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Articles in our Quilting 101 Series
You have a sewing machine. Your basic quilting tools are purchased
and it's time to start making a quilt. The only thing missing - the pattern.
The theory of the chicken before the egg or the egg before the chicken often
comes into play when you are a quilter. Should you buy the fabric and then the pattern, or, the pattern and then the material? As discussed in Quilting 101 - Choosing Fabric, you may already have a stash of material waiting to be cut and sewn into a
magnificent piece of art.
Picking a pattern may require more effort than you thought since there are
literally thousands out there to choose from. KISS (keep it simple sweetie) is the best
method. Choose a pattern that will keep your interest yet won't frustrate you. Most
patterns are rated beginner/easy, intermediate and experienced/hard. Each should come with a
list of fabric and tools needed to complete the project. If you are absolutely certain
as to the pattern you want, it's still fun to take the time to visit several local quilt shops and look as some of
the samples they may have hanging on the wall. Don't be afraid to talk to the people who work
there and even the ones who are customers. They are all walking encyclopedias on the art
of quilting and will be more than happy to share any little tid bit of knowledge you are willing
Select a small project to start with, such as a lap quilt, table runner or baby quilt. The
larger quilts you will see in books and on the walls of quilt shops are certain to make you ooh
and aah; but let one of these be your reward for finishing your first project.
If you are a first time or novice quilter you may want to take a class to make the inaugural
project. Alternatively, you could purchase a beginner quilting kit or better yet, have a friend that
quilts spend some time with you. Believe me, anyone who quilts is more than willing to get someone else hooked
on his or her favorite pastime; and, you will benefit greatly by having this type of one on one learning
experience. Whatever road you take, don't be afraid to ask questions or open patterns to see just
how easy the instructions are to follow. No one will think you are crazy!
Every quilter has their own preference as to the types of patterns they like to purchase.
Buying a book will definitely give you a greater selection; however, if you are buying
a book because of only one pattern you want, it may not be worth it. Ask the shop owner if the particular
pattern you are looking at comes as a stand-alone. Often as not, it will.
If you really like an individual pattern, rest assured that you would most likely
make several quilts using that same design. By using different fabric colors, borders, bindings
and backings as well as the various finished sizes usually offered; you will make a unique quilt every time.
Hundreds of designers write books filled with patterns. Some of these designers will entice you
with a fabric line to go along with the particular publication.
You are then able to choose the pattern you want and get the exact material used to make the sample
in the book. It does not take long to find the designer that pleases you the most. You may pick out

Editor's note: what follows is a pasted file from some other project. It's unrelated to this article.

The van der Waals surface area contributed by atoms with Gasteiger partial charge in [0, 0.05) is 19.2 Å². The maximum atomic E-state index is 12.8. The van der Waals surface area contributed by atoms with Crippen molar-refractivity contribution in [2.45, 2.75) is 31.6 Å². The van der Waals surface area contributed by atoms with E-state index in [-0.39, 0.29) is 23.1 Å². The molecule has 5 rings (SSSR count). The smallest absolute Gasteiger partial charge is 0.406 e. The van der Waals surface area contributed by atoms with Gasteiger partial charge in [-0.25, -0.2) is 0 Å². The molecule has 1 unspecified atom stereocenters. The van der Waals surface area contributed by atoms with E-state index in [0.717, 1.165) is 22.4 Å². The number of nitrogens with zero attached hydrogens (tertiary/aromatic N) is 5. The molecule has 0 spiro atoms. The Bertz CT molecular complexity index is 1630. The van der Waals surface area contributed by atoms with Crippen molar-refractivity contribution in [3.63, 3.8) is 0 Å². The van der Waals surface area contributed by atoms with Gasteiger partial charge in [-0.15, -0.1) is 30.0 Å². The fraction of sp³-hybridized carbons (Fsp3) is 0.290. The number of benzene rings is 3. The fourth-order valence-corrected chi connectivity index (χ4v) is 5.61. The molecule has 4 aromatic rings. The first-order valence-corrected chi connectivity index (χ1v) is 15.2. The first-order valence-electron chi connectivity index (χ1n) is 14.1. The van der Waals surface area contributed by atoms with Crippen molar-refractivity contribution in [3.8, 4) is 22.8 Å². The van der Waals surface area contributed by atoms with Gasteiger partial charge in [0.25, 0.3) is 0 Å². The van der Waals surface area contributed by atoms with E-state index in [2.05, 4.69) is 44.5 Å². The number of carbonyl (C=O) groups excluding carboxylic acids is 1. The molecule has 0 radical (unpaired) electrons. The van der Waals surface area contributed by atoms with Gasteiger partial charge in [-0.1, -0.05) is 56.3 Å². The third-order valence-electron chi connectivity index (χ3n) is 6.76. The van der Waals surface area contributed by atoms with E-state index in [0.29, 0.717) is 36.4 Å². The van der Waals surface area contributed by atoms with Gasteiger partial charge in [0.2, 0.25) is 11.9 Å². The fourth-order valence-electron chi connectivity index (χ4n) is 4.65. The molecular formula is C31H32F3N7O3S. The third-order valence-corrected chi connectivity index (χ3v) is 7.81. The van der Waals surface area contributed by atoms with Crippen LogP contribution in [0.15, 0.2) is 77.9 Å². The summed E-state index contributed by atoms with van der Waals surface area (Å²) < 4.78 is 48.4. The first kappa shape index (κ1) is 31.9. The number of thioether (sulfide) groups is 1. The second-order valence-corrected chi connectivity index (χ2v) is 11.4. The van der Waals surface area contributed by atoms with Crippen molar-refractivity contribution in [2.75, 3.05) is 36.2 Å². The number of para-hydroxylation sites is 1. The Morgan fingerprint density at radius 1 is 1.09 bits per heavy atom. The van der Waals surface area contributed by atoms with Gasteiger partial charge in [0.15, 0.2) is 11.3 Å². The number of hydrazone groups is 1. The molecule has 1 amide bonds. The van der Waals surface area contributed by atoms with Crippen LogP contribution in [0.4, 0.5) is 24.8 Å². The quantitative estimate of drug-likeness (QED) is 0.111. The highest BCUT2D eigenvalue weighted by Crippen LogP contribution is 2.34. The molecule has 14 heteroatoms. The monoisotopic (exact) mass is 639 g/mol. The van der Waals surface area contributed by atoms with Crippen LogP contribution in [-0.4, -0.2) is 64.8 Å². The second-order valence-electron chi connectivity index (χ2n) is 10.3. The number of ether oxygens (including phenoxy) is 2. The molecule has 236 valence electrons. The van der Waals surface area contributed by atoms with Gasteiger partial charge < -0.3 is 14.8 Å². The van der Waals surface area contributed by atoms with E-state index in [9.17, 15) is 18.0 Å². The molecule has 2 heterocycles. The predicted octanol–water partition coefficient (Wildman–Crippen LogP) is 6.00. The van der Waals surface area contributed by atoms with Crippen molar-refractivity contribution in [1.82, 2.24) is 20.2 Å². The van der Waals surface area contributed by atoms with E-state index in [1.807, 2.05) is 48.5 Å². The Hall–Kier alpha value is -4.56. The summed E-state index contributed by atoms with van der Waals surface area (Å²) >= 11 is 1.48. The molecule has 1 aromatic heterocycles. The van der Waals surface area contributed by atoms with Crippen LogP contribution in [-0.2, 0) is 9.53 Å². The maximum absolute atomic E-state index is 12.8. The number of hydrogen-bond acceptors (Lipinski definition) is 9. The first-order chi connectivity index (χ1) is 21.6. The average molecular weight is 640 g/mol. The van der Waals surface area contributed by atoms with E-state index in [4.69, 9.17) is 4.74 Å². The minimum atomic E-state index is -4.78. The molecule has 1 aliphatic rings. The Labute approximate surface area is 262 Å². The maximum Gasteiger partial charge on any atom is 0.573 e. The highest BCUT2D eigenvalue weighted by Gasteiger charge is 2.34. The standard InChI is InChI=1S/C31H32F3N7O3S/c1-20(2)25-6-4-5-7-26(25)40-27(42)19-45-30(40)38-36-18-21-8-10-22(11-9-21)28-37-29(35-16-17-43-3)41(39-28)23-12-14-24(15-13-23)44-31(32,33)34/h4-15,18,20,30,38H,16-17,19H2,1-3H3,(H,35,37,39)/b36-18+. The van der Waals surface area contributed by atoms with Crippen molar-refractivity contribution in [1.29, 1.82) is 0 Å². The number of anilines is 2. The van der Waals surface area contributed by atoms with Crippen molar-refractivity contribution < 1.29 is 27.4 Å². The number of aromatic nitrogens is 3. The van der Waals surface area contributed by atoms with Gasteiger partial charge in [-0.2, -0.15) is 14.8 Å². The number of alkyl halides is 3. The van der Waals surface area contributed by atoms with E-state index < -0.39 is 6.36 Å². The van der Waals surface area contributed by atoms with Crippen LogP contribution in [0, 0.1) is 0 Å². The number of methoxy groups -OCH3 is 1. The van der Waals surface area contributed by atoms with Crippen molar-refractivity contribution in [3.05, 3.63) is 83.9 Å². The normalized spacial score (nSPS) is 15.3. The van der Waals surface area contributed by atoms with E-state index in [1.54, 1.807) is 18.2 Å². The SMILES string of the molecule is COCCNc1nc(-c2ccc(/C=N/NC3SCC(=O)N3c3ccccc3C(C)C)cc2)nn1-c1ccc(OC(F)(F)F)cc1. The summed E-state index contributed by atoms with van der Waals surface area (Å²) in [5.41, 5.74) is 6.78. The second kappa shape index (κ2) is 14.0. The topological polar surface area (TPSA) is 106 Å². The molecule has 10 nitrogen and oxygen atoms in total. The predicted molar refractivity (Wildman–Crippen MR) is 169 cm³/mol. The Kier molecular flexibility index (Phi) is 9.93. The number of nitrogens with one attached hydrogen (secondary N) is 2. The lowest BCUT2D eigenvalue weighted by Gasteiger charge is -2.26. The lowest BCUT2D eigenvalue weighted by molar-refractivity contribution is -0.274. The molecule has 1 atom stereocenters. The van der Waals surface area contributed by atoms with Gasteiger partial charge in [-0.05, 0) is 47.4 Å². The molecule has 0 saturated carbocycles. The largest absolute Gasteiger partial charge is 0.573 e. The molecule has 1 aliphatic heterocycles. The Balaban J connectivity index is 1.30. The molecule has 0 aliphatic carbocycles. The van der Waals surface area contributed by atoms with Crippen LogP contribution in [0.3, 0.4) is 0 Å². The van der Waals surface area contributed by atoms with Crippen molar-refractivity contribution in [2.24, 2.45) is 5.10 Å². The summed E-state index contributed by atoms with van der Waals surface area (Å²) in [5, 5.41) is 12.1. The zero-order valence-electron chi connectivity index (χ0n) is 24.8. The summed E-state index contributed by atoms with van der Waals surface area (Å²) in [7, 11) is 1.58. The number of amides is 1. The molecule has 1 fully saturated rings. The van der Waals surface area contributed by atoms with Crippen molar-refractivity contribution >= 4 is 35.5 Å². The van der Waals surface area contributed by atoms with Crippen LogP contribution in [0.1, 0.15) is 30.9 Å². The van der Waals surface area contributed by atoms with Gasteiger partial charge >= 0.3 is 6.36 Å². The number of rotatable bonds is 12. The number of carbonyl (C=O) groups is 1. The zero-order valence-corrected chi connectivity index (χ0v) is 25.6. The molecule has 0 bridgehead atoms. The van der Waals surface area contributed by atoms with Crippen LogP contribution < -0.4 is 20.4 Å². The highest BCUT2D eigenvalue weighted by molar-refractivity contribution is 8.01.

two or three, but usually, you will have one that gives you everything you want when it comes to quilt
Designers create their own pattern incorporating tried and
true quilt blocks in varying shapes, sizes, color and direction. Look
closely at the patterns to see how often the oldies but goodie blocks jump
out at you. Given a new name to reflect the designer's style, only shows that with a little initiative, imagination and thought, anyone can create a quilt pattern simply by using the basics.
Some examples of easy, basic, patterns blocks using squares are a Four
Patch ~ meaning four squares of fabric sewn together to make up one block.
A Nine Patch is nine small blocks making up one large block. This sample has used a four patch block to make a nine patch. Both can be mixed and matched with other patterns/blocks
as you progress with your quilting level. You will see that even the most intricate quilts have been made using
these basic blocks to create a totally different look. All are accomplished by
piecing the shapes in a different sequence and changing the color or design of the
Strips of material sewn together and cut to various lengths is another
simple way to build a quilt block. In the case of the Rail Fence,
four strips of different
colored material are sewn together, cut to the required rail length and placed in
alternating directions to give the look of a rail or snake fence.
Lightening Bolt and Streak of Lightening are other names used for this pattern. Or, as we have shown, change the directions of the stripes to make your own pattern.
The Log Cabin design is one of the most recognized quilt patterns. It too
is made up of strips that are sewn together in a specific sequence to give the
appearance of a log structure.
With all of your new found quilting knowledge, you too, will soon be designing your own patterns.
Ann Edall Robson is a quilter and freelance writer who
is the owner of Comfy Country Creations.
Give a gift that says "I Care".
Other Related Articles and Pages.
Selection of Quilts to Purchase
Decorating with Quilts
History in the Making - memories & heirlooms
Herbal Scents - for your drawers and closets
Gallery Display of custom made quilts and favorite patterns.
Crafters and Artists Gallery - Quilted Projects